Growing Together: Farmers, Buyers and Municipalities Thrive in Value Chains

Photo by CRS Staff

You are here

It's harvest time in the Birač region, in the eastern part of Bosnia and Herzegovina. Farmers’ diligent hands tirelessly pick ripe fruit from the stems and arrange them in baskets, sorting fresh raspberries, cucumbers, peppers, tomatoes, chili peppers, and lettuce. It's not an easy job, especially under the blazing sun, but they have many reasons to be satisfied.

These farmers participated in the CRS Value Chains project, which provided training and equipment to support farmers in getting better results. As a result, they have adopted modern agricultural techniques, which led to significantly higher yields and better produce quality.

However, to generate income, they also need to sell their produce. By connecting small growers with buyers—private companies and cooperatives—the project has enabled farmers to sell their harvest at fair prices and with guaranteed purchase, helping them rise out of poverty.

Obstacles and Opportunities in the Agricultural Sector

CRS implemented the Value Chains project in the Birač region of Bosnia and Herzegovina as a way to to strengthen the capacity of the municipal and private sectors to create structures that connect small farmers, buyers, and local authorities.

The core of the country's agricultural sector consists of small farms with less than 5 hectares (about 12 acres) of land. Due to low productivity, most agricultural households seek off-farm employment to survive.

On the other hand, due to the proximity to EU markets and demand for specific crops, buyers from the private sector seek opportunities to expand their domestic and international markets. One of the obstacles is the insufficient number of reliable suppliers.

Photo by Sam Tarling for CRS

However, buyers often ignore or avoid small farmers, assuming they cannot produce a sufficient quantity of quality products. Municipalities view the increase in agricultural productivity as one of their priorities, but lack the capacity to create value chains and often only provide subsidies.

By promoting fruit and vegetable cultivation among the most vulnerable farmers in the community, the project has enabled households with limited land to establish profitable connections with markets and move away from poverty.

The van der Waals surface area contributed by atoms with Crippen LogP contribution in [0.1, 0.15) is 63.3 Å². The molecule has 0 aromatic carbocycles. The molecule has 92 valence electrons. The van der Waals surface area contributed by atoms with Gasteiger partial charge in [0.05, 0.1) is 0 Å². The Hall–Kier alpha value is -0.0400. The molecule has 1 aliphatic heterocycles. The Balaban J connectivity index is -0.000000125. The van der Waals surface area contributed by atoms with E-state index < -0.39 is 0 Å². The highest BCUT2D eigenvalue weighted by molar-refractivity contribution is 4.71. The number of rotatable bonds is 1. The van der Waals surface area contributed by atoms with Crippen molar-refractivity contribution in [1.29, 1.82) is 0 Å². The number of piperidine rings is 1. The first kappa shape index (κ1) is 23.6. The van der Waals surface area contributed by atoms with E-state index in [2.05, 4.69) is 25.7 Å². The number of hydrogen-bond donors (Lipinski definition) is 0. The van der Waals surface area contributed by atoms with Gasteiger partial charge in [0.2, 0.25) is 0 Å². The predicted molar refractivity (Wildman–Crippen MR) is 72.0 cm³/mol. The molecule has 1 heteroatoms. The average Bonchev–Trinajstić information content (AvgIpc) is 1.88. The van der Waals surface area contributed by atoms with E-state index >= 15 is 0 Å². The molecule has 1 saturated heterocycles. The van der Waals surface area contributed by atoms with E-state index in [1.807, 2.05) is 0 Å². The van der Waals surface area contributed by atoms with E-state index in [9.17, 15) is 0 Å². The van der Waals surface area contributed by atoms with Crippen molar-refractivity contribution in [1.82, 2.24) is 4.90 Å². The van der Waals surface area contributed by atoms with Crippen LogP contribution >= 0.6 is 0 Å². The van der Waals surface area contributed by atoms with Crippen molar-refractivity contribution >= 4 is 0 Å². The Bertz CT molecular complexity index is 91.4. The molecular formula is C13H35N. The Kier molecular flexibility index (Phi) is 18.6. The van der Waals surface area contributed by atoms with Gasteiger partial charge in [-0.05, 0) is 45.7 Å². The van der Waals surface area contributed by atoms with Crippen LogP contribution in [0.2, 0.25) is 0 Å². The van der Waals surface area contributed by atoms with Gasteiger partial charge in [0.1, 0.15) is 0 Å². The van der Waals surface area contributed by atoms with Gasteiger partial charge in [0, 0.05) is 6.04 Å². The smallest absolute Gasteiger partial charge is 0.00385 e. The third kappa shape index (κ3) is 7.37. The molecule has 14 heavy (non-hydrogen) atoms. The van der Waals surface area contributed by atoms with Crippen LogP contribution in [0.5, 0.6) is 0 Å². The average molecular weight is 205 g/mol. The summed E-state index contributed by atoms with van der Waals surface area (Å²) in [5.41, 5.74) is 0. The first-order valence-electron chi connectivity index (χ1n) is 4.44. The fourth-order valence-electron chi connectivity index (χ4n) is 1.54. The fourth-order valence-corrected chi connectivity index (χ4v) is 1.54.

The project, which lasted from 2016 to 2019, involved four municipalities from the Birač region (Bratunac, Srebrenica, Vlasenica, and Zvornik) in the eastern part of the country. The municipalities contributed 40% of the project funding, farmers 20%, and CRS 40%.

Simple Intervention Logic

The intervention logic used in the project was fairly simple and inexpensive.

Farmers who met pre-defined criteria were selected through a public call, and after a series of assessments and analyses, crops were identified (raspberries, cucumbers, and hot peppers for conventional cultivation; and tomatoes, peppers, and lettuce for greenhouse production). The project involved farmers with less than 5 hectares of land and growers with less than 0.5 hectares of land and greenhouses covering 100 square meters.

After selecting the crops and identifying potential buyers, meetings were organized to match producers and buyers, who presented the terms and benefits of doing business with them.

CRS provided training on improved agricultural and relevant extension practices to the buyers' field staff, who then passed on the acquired knowledge to 411 farmers.

“Education of farmers by agricultural experts is crucial for the success of their ventures,” Samir Softić, CRS Project Manager, said. “The gained knowledge not only contributes to individual successes, but it is beneficial when shared with families and wider community.”